Evidence-based research is the use of prior research in a systematic and transparent way to inform a new study so that it is answering questions that matter in a valid, efficient, and accessible manner.What is evidence-based practice in social work quizlet? ›
Evidence-based practice. a process in which practitioners consider the best scientific evidence available pertinent to a particular practice decision as an important part of their decision making.Why is evidence-based practice EBP important in the field of social work? ›
Evidence-based practice helps social workers deliver the treatment and services most likely to achieve the goals and meet the needs of their clients. It also helps ensure that successful programs are widely implemented.What is your definition of an evidence-based practice? ›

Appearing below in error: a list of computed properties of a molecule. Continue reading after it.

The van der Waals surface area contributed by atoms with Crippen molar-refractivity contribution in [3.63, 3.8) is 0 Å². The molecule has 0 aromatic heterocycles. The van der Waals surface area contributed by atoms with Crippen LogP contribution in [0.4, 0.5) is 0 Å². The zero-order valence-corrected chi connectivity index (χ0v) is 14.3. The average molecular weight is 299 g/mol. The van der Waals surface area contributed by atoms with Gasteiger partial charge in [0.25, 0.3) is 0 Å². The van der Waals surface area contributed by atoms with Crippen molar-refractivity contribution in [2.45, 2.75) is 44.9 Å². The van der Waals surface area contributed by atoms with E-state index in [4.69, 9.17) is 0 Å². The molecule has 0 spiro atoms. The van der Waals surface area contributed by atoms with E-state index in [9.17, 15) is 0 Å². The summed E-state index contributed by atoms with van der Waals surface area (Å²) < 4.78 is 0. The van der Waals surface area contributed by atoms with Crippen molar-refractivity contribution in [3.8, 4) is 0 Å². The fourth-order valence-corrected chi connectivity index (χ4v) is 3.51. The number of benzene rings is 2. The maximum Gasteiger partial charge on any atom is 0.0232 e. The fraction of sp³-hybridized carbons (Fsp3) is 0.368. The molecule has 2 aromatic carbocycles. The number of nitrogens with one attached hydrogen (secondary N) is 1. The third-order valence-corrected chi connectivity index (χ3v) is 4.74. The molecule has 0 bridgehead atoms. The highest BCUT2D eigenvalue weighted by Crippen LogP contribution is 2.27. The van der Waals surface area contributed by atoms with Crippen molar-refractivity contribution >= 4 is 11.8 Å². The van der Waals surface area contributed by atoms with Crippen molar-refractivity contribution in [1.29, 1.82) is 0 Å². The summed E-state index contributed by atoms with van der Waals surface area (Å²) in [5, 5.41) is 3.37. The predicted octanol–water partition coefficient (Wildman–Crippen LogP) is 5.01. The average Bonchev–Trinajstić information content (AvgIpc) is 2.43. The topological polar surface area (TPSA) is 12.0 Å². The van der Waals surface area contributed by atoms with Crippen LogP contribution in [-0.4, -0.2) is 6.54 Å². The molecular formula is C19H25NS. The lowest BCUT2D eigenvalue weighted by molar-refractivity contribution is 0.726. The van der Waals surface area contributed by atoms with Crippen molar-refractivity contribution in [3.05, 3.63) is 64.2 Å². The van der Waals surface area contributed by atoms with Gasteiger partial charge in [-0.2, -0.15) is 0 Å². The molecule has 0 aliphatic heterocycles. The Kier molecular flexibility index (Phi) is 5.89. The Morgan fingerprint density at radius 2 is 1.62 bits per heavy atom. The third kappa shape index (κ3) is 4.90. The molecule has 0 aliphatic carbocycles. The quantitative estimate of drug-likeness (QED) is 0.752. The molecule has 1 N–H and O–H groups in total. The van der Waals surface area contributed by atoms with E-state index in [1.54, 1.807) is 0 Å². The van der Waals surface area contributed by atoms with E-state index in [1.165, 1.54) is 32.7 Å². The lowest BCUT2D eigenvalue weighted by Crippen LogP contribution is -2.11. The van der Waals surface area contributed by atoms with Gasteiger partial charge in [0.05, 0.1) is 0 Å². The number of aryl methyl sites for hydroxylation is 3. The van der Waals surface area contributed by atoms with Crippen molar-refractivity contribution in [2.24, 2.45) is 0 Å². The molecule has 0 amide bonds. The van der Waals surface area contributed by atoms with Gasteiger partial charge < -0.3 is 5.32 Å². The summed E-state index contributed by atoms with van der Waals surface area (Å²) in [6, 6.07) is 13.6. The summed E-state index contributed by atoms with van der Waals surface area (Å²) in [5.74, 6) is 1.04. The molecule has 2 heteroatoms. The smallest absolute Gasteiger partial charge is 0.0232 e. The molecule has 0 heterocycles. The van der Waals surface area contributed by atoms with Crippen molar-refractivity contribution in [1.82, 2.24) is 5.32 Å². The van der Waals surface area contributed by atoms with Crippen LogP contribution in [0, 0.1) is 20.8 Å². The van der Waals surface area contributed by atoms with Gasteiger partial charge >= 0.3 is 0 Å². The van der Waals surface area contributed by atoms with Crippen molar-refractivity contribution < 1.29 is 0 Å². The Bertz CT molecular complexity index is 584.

Evidence-based practice is defined as a problem-solving and decision making approach in practice that involves the conscientious use of current best (research) evidence, clinical expertise, & patient preferences. Evidence-based practice involves critical appraisal of information used to answer a clinical question.What is the difference between evidence-based practice and research based practice? ›
Research applies a methodology (quantitative or qualitative) to develop new knowledge. EBP seeks and applies the best clinical evidence, often from research, toward making patient-care decisions.What is the definition of evidence-based practice EBP )? Quizlet? ›
What Is Evidence-Based Practice? The collection, interpretation, and integration of valid research evidence, combined with clinical expertise and an understanding of patient and family values and preferences to inform clinical decision making.What are the 3 components of evidence-based practice? ›